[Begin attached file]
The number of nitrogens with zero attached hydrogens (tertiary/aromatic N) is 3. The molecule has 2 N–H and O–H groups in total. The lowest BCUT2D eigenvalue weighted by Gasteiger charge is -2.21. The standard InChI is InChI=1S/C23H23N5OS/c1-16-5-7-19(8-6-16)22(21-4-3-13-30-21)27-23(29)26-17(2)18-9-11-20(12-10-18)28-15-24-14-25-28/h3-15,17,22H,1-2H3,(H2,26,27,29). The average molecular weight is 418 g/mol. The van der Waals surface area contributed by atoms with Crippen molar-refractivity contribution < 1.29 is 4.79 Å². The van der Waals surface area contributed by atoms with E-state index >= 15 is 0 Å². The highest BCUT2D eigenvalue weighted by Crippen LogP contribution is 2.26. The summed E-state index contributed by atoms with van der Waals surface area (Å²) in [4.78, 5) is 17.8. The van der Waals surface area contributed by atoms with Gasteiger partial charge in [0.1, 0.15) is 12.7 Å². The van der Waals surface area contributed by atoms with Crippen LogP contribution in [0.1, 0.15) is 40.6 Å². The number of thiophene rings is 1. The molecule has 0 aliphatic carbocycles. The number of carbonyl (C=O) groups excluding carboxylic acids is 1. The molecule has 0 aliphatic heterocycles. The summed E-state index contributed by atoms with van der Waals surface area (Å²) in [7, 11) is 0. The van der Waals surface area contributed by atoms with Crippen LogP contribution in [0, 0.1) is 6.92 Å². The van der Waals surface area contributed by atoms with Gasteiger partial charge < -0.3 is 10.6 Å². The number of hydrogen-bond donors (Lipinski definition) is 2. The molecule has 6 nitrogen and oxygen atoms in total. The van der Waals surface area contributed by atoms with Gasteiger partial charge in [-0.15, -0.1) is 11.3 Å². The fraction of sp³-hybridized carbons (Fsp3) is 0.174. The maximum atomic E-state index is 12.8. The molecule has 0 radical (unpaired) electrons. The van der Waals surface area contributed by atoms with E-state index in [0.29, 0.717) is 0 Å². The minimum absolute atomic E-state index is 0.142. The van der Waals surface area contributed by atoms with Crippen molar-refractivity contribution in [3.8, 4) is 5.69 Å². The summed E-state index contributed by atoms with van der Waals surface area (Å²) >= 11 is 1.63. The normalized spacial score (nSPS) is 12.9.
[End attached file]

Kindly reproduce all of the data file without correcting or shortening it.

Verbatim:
The number of nitrogens with zero attached hydrogens (tertiary/aromatic N) is 3. The molecule has 2 N–H and O–H groups in total. The lowest BCUT2D eigenvalue weighted by Gasteiger charge is -2.21. The standard InChI is InChI=1S/C23H23N5OS/c1-16-5-7-19(8-6-16)22(21-4-3-13-30-21)27-23(29)26-17(2)18-9-11-20(12-10-18)28-15-24-14-25-28/h3-15,17,22H,1-2H3,(H2,26,27,29). The average molecular weight is 418 g/mol. The van der Waals surface area contributed by atoms with Crippen molar-refractivity contribution < 1.29 is 4.79 Å². The van der Waals surface area contributed by atoms with E-state index >= 15 is 0 Å². The highest BCUT2D eigenvalue weighted by Crippen LogP contribution is 2.26. The summed E-state index contributed by atoms with van der Waals surface area (Å²) in [4.78, 5) is 17.8. The van der Waals surface area contributed by atoms with Gasteiger partial charge in [0.1, 0.15) is 12.7 Å². The van der Waals surface area contributed by atoms with Crippen LogP contribution in [0.1, 0.15) is 40.6 Å². The number of thiophene rings is 1. The molecule has 0 aliphatic carbocycles. The number of carbonyl (C=O) groups excluding carboxylic acids is 1. The molecule has 0 aliphatic heterocycles. The summed E-state index contributed by atoms with van der Waals surface area (Å²) in [7, 11) is 0. The van der Waals surface area contributed by atoms with Crippen LogP contribution in [0, 0.1) is 6.92 Å². The van der Waals surface area contributed by atoms with Gasteiger partial charge < -0.3 is 10.6 Å². The number of hydrogen-bond donors (Lipinski definition) is 2. The molecule has 6 nitrogen and oxygen atoms in total. The van der Waals surface area contributed by atoms with Gasteiger partial charge in [-0.15, -0.1) is 11.3 Å². The fraction of sp³-hybridized carbons (Fsp3) is 0.174. The maximum atomic E-state index is 12.8. The molecule has 0 radical (unpaired) electrons. The van der Waals surface area contributed by atoms with E-state index in [0.29, 0.717) is 0 Å². The minimum absolute atomic E-state index is 0.142. The van der Waals surface area contributed by atoms with Crippen molar-refractivity contribution in [3.8, 4) is 5.69 Å². The summed E-state index contributed by atoms with van der Waals surface area (Å²) >= 11 is 1.63. The normalized spacial score (nSPS) is 12.9.